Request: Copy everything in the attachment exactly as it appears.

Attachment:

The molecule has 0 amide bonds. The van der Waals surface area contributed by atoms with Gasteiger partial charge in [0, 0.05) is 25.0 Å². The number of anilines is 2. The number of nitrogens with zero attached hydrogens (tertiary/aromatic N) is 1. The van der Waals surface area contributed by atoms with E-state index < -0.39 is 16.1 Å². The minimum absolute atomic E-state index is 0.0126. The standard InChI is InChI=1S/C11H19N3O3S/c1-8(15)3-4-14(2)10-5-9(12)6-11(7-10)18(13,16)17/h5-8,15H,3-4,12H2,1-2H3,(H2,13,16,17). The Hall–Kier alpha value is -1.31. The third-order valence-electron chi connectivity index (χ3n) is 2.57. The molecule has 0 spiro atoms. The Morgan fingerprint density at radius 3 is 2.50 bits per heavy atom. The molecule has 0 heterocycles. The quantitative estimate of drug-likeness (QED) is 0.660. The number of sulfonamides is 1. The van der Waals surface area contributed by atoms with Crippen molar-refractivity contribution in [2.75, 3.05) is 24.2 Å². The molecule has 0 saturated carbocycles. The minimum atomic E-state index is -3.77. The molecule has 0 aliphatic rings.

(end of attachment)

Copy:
The molecule has 0 amide bonds. The van der Waals surface area contributed by atoms with Gasteiger partial charge in [0, 0.05) is 25.0 Å². The number of anilines is 2. The number of nitrogens with zero attached hydrogens (tertiary/aromatic N) is 1. The van der Waals surface area contributed by atoms with E-state index < -0.39 is 16.1 Å². The minimum absolute atomic E-state index is 0.0126. The standard InChI is InChI=1S/C11H19N3O3S/c1-8(15)3-4-14(2)10-5-9(12)6-11(7-10)18(13,16)17/h5-8,15H,3-4,12H2,1-2H3,(H2,13,16,17). The Hall–Kier alpha value is -1.31. The third-order valence-electron chi connectivity index (χ3n) is 2.57. The molecule has 0 spiro atoms. The Morgan fingerprint density at radius 3 is 2.50 bits per heavy atom. The molecule has 0 heterocycles. The quantitative estimate of drug-likeness (QED) is 0.660. The number of sulfonamides is 1. The van der Waals surface area contributed by atoms with Crippen molar-refractivity contribution in [2.75, 3.05) is 24.2 Å². The molecule has 0 saturated carbocycles. The minimum atomic E-state index is -3.77. The molecule has 0 aliphatic rings.